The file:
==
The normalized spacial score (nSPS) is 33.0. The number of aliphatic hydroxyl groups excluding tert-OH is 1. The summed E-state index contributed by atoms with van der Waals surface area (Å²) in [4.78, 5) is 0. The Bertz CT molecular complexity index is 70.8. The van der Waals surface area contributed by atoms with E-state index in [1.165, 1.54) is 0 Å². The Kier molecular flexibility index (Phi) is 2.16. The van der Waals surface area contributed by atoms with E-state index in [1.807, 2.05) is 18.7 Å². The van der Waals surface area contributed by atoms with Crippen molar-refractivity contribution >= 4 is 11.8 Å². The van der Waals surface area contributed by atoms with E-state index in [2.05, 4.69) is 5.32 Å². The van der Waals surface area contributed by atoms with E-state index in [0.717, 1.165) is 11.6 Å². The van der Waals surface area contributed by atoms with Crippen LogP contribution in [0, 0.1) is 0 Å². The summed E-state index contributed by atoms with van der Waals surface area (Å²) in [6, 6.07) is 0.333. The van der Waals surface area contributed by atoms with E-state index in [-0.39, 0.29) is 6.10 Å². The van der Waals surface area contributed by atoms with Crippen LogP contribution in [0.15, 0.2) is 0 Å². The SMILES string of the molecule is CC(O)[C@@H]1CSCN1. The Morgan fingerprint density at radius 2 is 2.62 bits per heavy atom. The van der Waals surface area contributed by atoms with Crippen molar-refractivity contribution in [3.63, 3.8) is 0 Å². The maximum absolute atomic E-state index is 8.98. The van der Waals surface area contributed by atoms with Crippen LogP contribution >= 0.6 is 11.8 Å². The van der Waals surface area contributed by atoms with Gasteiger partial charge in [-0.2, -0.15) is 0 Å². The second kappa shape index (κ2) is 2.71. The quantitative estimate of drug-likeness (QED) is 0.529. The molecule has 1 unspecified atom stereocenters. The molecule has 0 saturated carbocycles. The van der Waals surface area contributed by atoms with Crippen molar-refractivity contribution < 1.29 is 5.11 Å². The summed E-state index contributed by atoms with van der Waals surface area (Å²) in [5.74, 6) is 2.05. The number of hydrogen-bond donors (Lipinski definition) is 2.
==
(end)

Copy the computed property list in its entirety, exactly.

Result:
The normalized spacial score (nSPS) is 33.0. The number of aliphatic hydroxyl groups excluding tert-OH is 1. The summed E-state index contributed by atoms with van der Waals surface area (Å²) in [4.78, 5) is 0. The Bertz CT molecular complexity index is 70.8. The van der Waals surface area contributed by atoms with E-state index in [1.165, 1.54) is 0 Å². The Kier molecular flexibility index (Phi) is 2.16. The van der Waals surface area contributed by atoms with E-state index in [1.807, 2.05) is 18.7 Å². The van der Waals surface area contributed by atoms with Crippen molar-refractivity contribution >= 4 is 11.8 Å². The van der Waals surface area contributed by atoms with E-state index in [2.05, 4.69) is 5.32 Å². The van der Waals surface area contributed by atoms with E-state index in [0.717, 1.165) is 11.6 Å². The van der Waals surface area contributed by atoms with Crippen LogP contribution in [0, 0.1) is 0 Å². The summed E-state index contributed by atoms with van der Waals surface area (Å²) in [6, 6.07) is 0.333. The van der Waals surface area contributed by atoms with E-state index in [-0.39, 0.29) is 6.10 Å². The van der Waals surface area contributed by atoms with Crippen LogP contribution in [0.15, 0.2) is 0 Å². The SMILES string of the molecule is CC(O)[C@@H]1CSCN1. The Morgan fingerprint density at radius 2 is 2.62 bits per heavy atom. The van der Waals surface area contributed by atoms with Crippen molar-refractivity contribution in [3.63, 3.8) is 0 Å². The maximum absolute atomic E-state index is 8.98. The van der Waals surface area contributed by atoms with Crippen LogP contribution >= 0.6 is 11.8 Å². The van der Waals surface area contributed by atoms with Gasteiger partial charge in [-0.2, -0.15) is 0 Å². The second kappa shape index (κ2) is 2.71. The quantitative estimate of drug-likeness (QED) is 0.529. The molecule has 1 unspecified atom stereocenters. The molecule has 0 saturated carbocycles. The van der Waals surface area contributed by atoms with Crippen molar-refractivity contribution < 1.29 is 5.11 Å². The summed E-state index contributed by atoms with van der Waals surface area (Å²) in [5.74, 6) is 2.05. The number of hydrogen-bond donors (Lipinski definition) is 2.